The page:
The air grew chilly, and I pulled the collar of my coat up around my neck. Sid sat behind me, as still as the stone beneath us. My mind wandered, and I found myself reliving snatches of memory. The dragons on the Golden Gate Bridge, the Moj hordes appearing in North Carolina and Texas, and kaiju rising from the sea. I remembered the day the Alvehn came and saved us from the Moj. I remembered fighting in the unit of militia my father formed when the black drakes appeared. I recalled his death, sometime later, as we fought the Moj. For not the first time, I took comfort in the knowledge that his sacrifice had saved a city. I contemplated many things from my past, that night; the beauty and love, the horror and grief, and the sheer wonder of the multiverse. It defies my meager skill with words.
I remained awake and at her back all through her vigil. Instead of falling asleep, I seemed to enter a strange sort of mental state that was neither wakeful nor unconscious. It was awareness and feeling only, without thought. My wandering recollections faded away. I was aware of the quiet night, and of the woman who sat behind me. Acutely aware of Sidraytha. Somehow, though we faced away from each other, I knew she remained awake. Time became a single, eternal moment; reality was as crystal clear as the stars overhead.
The sky was growing pale to the east. I watched as the stars faded and the thin, pale crescent of the old moon rose ahead of the dawn. Birds called out to each other in shrill, bubbling whistles from the shadowy land around us. The sky grew steadily brighter and more birds joined that dawn chorus. It seemed to take forever, but at last a fiery sliver of light burst over the rim of the world. In a moment it was too bright to look at directly, and in the fullness of time, the sun rose above the horizon. The vigil had ended.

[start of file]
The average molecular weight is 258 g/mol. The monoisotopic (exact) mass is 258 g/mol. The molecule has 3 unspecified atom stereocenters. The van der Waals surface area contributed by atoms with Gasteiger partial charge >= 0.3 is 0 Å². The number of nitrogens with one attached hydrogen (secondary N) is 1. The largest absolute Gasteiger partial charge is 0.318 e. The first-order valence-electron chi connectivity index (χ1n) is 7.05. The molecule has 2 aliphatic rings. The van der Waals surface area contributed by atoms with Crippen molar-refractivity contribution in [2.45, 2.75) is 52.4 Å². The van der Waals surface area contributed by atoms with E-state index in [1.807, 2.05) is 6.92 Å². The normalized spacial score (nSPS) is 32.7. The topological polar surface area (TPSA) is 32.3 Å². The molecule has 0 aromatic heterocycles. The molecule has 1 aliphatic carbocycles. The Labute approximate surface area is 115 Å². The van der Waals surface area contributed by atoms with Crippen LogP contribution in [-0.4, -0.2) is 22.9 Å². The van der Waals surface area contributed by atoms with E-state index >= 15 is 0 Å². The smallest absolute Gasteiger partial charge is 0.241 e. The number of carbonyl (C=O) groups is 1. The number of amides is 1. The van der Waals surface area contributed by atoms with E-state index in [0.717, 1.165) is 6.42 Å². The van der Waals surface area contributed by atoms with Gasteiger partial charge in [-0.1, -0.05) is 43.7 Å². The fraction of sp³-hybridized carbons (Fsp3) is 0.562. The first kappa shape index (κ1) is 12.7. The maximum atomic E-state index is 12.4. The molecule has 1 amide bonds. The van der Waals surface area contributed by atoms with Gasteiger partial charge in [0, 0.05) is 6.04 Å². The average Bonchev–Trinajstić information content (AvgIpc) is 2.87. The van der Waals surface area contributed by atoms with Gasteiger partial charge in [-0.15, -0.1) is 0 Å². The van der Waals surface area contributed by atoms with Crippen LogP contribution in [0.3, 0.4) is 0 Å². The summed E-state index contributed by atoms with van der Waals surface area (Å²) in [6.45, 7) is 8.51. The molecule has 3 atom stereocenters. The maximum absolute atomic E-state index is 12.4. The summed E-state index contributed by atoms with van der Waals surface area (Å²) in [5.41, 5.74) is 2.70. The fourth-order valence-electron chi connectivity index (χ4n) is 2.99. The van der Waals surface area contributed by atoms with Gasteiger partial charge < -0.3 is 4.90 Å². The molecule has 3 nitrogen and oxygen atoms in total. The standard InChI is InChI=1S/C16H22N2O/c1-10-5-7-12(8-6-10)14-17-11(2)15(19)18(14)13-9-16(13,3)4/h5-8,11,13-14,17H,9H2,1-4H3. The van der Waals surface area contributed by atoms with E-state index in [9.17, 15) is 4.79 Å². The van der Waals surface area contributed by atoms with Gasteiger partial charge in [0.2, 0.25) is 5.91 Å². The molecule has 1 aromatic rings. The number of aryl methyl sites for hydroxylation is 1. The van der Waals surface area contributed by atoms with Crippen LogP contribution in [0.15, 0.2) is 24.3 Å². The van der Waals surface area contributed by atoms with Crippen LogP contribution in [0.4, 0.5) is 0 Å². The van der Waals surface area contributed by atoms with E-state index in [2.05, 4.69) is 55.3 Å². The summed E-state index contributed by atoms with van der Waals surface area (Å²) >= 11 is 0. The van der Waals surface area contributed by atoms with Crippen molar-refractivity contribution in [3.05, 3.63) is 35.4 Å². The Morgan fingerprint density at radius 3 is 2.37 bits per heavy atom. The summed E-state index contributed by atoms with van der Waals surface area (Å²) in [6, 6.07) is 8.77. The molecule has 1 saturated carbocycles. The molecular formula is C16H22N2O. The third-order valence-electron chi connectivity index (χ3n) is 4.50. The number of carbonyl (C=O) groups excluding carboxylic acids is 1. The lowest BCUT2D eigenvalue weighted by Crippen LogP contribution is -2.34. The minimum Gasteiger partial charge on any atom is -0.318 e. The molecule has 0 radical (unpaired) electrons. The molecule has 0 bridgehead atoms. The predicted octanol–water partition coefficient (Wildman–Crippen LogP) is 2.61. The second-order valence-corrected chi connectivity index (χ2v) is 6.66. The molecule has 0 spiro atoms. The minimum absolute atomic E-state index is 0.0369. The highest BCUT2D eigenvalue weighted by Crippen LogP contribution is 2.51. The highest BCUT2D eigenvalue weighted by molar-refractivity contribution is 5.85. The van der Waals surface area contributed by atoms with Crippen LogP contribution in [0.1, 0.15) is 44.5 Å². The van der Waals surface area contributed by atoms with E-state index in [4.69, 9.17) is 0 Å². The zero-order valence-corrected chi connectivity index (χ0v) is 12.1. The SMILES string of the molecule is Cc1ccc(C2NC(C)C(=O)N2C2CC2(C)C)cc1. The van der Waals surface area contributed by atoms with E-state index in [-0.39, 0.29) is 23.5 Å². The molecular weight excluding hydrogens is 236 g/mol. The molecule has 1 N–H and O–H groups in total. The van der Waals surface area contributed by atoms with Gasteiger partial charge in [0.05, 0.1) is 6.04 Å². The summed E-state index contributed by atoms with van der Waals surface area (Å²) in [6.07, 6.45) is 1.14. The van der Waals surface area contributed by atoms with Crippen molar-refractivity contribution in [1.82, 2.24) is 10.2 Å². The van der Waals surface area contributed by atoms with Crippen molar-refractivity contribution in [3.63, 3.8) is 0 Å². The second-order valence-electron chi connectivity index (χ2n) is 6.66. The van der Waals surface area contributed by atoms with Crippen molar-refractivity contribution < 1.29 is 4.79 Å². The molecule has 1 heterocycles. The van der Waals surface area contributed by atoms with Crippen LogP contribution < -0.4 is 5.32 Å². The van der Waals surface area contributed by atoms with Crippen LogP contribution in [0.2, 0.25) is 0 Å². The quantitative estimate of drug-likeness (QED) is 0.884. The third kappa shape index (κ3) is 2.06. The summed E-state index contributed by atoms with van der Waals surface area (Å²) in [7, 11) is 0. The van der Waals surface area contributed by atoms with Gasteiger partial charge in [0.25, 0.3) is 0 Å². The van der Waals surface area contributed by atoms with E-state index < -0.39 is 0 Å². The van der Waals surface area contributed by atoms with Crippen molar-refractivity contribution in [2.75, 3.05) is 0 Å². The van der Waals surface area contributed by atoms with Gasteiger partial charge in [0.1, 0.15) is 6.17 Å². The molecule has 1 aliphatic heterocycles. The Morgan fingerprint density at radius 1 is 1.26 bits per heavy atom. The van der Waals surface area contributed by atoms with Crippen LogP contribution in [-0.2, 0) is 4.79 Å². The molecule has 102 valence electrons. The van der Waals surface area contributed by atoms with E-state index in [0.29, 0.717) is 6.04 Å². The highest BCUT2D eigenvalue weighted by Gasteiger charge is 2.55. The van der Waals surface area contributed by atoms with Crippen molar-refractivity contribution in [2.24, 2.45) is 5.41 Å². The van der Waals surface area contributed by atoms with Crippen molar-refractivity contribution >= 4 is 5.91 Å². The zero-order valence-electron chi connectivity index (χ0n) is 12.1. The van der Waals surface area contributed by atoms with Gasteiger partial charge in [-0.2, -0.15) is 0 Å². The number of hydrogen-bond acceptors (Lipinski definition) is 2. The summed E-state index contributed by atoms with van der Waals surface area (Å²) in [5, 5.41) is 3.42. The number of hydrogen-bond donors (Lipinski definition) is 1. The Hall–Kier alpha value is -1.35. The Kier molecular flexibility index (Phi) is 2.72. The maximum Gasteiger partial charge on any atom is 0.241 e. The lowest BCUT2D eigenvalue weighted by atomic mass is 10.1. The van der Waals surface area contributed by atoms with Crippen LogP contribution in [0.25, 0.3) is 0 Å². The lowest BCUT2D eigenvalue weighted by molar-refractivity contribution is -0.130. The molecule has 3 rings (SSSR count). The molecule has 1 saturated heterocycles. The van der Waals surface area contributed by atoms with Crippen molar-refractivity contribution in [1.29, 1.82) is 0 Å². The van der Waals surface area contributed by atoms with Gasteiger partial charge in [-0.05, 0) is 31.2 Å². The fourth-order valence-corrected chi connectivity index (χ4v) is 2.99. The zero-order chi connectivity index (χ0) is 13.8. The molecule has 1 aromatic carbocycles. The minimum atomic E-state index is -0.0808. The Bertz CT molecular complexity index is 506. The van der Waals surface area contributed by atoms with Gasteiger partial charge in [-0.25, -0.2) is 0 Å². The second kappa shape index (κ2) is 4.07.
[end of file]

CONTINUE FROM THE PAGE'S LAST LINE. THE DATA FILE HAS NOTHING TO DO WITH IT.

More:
Feeling stiff and a little shaky, I got my knees under me and turned toward Sid. “It’s done,” I said. I looked up into the sky, stretching my back, and saw gryphons circling overhead. They were still watching us. I had no problem with that, not after what had happened.
Sid let go a deep sigh and bent forward a little, then nodded. “It is done,” she agreed, and though she needed no assistance, accepted my hand as I helped her stand.
“Are you okay?” I asked.
“Yes,” she said with another nod. “It would seem the God and Goddess share your judgment of me, Daffyd.” And she smiled, then stepped forward and kissed me. It was a brief kiss, and after it we just stood there, holding each other for a moment as the day brightened around us.
I saw our companions just as she turned from me, and knew she did so as well when she let out a little gasp of surprise. There, on the rocks below us, with lanterns and candles and green glow lights that all still gleamed or flickered in the shadows cast by the hill, were what appeared to be most of the caravan’s company. Closest were Korl, Tensta, and Trey; arrayed around them were most of the surviving caravan guards. Not far down the hill I saw Grevin, the Prince, and the rest of the players. Master and Mistress Malley stood close together, holding hands. Beyond them, the rocks were liberally sprinkled with people, looking up at us. All of them looked utterly exhausted.
Our fellow travelers, aware of what Sid needed to do, and why, had chosen to keep the watch with me.
Sid stared out over them for a moment, speechless, then as tears spilled from her eyes she made the sign of the Two over them. After that, she went down on one knee and bowed her head.
I knelt beside her, and did the same.